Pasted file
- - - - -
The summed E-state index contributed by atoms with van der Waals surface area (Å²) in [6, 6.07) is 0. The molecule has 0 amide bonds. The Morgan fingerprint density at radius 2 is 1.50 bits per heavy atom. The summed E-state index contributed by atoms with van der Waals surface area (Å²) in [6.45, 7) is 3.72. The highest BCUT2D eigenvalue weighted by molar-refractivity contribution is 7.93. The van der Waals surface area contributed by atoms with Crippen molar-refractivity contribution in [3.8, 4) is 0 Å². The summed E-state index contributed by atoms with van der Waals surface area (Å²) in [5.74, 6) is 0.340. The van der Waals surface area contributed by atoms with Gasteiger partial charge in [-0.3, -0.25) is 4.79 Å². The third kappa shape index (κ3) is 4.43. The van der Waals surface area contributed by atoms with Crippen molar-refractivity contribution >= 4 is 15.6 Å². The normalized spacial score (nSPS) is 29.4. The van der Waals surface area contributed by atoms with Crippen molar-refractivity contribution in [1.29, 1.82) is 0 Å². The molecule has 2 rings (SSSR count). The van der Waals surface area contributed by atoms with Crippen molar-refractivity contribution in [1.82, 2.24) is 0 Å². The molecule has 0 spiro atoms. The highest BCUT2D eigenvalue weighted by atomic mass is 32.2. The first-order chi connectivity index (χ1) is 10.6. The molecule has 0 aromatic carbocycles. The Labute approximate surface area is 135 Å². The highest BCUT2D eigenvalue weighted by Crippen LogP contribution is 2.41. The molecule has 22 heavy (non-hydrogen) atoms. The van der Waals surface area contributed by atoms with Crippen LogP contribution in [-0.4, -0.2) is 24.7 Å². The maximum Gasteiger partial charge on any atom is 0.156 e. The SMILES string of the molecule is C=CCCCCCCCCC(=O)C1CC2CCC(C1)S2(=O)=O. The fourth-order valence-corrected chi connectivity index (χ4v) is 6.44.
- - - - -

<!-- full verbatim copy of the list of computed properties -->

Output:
The summed E-state index contributed by atoms with van der Waals surface area (Å²) in [6, 6.07) is 0. The molecule has 0 amide bonds. The Morgan fingerprint density at radius 2 is 1.50 bits per heavy atom. The summed E-state index contributed by atoms with van der Waals surface area (Å²) in [6.45, 7) is 3.72. The highest BCUT2D eigenvalue weighted by molar-refractivity contribution is 7.93. The van der Waals surface area contributed by atoms with Crippen molar-refractivity contribution in [3.8, 4) is 0 Å². The summed E-state index contributed by atoms with van der Waals surface area (Å²) in [5.74, 6) is 0.340. The van der Waals surface area contributed by atoms with Gasteiger partial charge in [-0.3, -0.25) is 4.79 Å². The third kappa shape index (κ3) is 4.43. The van der Waals surface area contributed by atoms with Crippen molar-refractivity contribution >= 4 is 15.6 Å². The normalized spacial score (nSPS) is 29.4. The van der Waals surface area contributed by atoms with Crippen molar-refractivity contribution in [1.29, 1.82) is 0 Å². The molecule has 2 rings (SSSR count). The van der Waals surface area contributed by atoms with Crippen molar-refractivity contribution in [1.82, 2.24) is 0 Å². The molecule has 0 spiro atoms. The highest BCUT2D eigenvalue weighted by atomic mass is 32.2. The first-order chi connectivity index (χ1) is 10.6. The molecule has 0 aromatic carbocycles. The Labute approximate surface area is 135 Å². The highest BCUT2D eigenvalue weighted by Crippen LogP contribution is 2.41. The molecule has 22 heavy (non-hydrogen) atoms. The van der Waals surface area contributed by atoms with Crippen LogP contribution in [-0.4, -0.2) is 24.7 Å². The maximum Gasteiger partial charge on any atom is 0.156 e. The SMILES string of the molecule is C=CCCCCCCCCC(=O)C1CC2CCC(C1)S2(=O)=O. The fourth-order valence-corrected chi connectivity index (χ4v) is 6.44.